UNITED NATIONS

Press Release



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HIGH COMMISSIONER FOR HUMAN RIGHTS CALLS FOR INCREASED PROTECTION FOR MIGRANTS, URGES GREATER RATIFICATION OF TREATY ON MIGRANT WORKERS'S RIGHTS


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15 December 2006

The following is the message of United Nations High Commissioner for Human Rights Louise Arbour on the occasion of International Migrants Day, 18 December 2006:

Today I pay tribute to the millions of women and men who demonstrate courage and determination as they move beyond their borders in search of a better life for their families and themselves.

On International Migrants Day we remember the contribution migrants make to the advancement of societies around the world. Migrants form an essential part of the labor force of the countries that receive them, doing work others often disdain and demonstrating great initiative and spurring growth. They also enrich their host societies culturally, opening a window onto otherwise distant worlds and serving as bridges between peoples in an increasingly globalized world.

But this is only part of the picture. The reality for many migrants is one of exploitation, exclusion, discrimination, abuse and violence amounting to widespread human rights violations. They frequently find themselves accepting dangerous or unhealthy employment with few avenues to seek redress when abuses occur.

Organized crime and smuggling networks target irregular migrants and lead them into such high-risk situations as perilous border crossings and trafficking. The news media is full of stories of migrants perishing at sea, suffocating in cargo holds or being subjected to rape and abuse while in transit.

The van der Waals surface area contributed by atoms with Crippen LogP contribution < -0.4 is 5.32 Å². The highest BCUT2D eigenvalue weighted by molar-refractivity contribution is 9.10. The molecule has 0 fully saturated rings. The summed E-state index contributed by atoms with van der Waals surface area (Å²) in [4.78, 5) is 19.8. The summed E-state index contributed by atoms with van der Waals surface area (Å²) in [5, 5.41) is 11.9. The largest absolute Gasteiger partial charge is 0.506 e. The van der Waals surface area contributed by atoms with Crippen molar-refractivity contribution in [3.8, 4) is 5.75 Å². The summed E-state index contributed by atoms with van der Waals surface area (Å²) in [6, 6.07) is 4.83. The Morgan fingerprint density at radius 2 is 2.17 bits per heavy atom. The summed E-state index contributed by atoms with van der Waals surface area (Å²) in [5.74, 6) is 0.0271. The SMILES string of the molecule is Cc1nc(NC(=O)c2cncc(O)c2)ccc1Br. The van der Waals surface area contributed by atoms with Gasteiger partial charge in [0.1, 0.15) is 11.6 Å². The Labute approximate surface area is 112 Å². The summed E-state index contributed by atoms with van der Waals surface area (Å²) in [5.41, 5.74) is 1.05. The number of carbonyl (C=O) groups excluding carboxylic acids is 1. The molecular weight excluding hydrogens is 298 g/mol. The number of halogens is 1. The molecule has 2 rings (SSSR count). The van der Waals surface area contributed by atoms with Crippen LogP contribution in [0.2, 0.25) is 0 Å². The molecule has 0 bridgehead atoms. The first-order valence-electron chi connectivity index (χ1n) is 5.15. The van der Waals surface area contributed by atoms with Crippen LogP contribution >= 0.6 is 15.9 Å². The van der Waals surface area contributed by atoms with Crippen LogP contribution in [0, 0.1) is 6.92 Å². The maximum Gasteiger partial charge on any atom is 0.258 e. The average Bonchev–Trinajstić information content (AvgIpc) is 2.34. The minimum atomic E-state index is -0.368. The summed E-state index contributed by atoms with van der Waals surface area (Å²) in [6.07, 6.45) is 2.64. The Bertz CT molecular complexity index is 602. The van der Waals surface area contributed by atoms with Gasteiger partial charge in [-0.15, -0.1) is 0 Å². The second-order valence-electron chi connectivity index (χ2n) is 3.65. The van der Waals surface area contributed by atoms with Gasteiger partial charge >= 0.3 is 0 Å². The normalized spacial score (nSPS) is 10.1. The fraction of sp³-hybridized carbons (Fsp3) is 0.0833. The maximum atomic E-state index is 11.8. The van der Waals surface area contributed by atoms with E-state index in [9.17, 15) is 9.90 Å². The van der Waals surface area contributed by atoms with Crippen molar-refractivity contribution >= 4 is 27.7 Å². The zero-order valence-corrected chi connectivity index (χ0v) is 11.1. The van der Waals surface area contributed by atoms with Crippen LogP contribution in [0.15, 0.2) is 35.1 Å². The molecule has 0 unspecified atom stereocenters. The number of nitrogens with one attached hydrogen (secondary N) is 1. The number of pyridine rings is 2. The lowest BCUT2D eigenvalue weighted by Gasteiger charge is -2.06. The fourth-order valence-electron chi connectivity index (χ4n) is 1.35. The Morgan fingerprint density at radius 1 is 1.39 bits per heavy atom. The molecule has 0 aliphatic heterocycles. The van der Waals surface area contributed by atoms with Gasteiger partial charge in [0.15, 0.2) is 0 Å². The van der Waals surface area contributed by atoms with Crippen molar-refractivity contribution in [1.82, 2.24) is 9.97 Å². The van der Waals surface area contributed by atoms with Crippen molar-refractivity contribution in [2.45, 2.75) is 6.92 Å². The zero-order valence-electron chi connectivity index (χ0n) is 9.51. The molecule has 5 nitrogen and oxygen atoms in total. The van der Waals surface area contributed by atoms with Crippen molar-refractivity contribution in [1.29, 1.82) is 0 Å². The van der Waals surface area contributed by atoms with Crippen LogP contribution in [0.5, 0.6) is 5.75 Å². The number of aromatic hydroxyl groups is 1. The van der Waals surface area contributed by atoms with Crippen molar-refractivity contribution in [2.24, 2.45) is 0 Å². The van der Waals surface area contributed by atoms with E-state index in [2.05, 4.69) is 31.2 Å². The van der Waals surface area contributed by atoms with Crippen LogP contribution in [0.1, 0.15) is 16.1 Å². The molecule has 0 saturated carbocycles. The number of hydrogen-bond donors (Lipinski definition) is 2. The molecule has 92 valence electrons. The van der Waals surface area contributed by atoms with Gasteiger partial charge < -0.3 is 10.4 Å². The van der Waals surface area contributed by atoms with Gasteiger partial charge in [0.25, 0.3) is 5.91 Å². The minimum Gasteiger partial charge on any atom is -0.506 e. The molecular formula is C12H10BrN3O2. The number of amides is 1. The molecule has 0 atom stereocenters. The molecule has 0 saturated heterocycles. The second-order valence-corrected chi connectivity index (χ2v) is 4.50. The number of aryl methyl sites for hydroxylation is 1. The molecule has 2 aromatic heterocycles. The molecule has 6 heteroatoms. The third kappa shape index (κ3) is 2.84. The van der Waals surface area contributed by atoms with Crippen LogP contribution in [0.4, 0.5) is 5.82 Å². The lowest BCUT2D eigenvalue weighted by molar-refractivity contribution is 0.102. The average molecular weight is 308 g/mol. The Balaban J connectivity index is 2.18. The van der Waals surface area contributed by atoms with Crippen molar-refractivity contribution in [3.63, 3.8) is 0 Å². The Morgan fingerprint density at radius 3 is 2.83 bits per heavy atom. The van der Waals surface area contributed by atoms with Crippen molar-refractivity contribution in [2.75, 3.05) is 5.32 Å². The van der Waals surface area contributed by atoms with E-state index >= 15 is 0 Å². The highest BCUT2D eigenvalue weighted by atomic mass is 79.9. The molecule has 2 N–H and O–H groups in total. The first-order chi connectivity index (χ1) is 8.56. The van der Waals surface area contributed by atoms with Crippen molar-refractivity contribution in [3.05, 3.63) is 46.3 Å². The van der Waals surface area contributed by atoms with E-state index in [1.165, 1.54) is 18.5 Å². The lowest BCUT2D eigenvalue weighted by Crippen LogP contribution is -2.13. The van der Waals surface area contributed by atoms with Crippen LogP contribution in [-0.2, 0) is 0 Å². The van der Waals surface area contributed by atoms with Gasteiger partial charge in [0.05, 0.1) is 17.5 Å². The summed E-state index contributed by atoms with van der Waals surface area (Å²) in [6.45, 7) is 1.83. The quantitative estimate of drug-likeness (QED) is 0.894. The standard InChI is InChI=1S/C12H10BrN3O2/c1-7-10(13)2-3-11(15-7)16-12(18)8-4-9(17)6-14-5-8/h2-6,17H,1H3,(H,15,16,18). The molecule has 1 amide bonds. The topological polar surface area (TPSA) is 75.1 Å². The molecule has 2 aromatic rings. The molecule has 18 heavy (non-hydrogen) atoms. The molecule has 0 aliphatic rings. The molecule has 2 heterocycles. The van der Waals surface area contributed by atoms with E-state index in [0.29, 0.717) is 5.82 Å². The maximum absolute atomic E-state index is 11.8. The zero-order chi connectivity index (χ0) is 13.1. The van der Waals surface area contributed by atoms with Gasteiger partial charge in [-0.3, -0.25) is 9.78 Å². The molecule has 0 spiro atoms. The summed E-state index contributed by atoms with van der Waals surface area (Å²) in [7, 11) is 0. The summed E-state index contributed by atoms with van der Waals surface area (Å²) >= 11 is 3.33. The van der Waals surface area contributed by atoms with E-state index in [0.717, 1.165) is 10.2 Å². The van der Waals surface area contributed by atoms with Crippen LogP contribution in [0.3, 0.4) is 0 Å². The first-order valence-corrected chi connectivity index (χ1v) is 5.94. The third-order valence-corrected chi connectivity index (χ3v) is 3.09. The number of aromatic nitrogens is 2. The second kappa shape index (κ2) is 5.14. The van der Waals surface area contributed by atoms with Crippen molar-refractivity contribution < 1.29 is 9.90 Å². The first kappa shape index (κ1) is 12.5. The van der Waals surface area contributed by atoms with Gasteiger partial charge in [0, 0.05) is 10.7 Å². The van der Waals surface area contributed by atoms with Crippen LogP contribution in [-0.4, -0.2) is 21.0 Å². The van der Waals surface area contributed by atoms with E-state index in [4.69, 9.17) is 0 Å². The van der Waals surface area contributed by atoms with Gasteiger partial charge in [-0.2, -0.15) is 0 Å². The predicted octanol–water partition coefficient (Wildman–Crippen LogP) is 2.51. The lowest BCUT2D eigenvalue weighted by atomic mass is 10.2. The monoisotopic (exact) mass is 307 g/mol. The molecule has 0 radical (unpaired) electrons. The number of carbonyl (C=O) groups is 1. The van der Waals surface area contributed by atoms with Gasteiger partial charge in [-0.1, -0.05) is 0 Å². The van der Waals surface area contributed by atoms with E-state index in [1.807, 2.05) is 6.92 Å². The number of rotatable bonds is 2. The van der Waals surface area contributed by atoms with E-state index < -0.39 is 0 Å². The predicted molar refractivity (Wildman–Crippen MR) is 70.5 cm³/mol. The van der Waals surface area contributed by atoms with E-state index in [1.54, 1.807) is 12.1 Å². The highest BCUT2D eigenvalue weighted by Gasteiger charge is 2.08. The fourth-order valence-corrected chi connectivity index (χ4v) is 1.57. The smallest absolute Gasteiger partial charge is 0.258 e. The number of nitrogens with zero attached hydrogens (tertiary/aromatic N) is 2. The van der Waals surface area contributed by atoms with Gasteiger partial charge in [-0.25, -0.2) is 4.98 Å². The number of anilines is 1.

This must change. We must spare no effort to eradicate human trafficking, protect those who may fall prey to smugglers and hold those profiting from human misery accountable for their crimes. We have to ensure that migrants enjoy the rights they are entitled to, regardless of their regular or irregular status. Migrants have the right not only to protection, but also to equal treatment and non-discrimination; to access to proper information so that migration will be the result of an informed choice; and to be integrated in receiving countries as opposed to excluded.

These objectives represent a challenge for many societies, but much of our future in this increasingly interconnected planet depends on achieving them. And it is more than a matter of choice. We have built the international legal framework to protect the human rights of migrants as a matter of duty, of justice and of dignity. The latest block in that edifice – and the most comprehensive set of protections -- is the Convention on the Protection of the Rights of All Migrant Workers and Members of their Families. We must strongly promote the ratification of this treaty, which so far has been accepted by only 34 countries. And beyond greater ratification of the Convention, I hope we can all join our efforts to ensure that its provisions are implemented, so that each future commemoration of international migrants day will be an occasion to measure accelerating progress.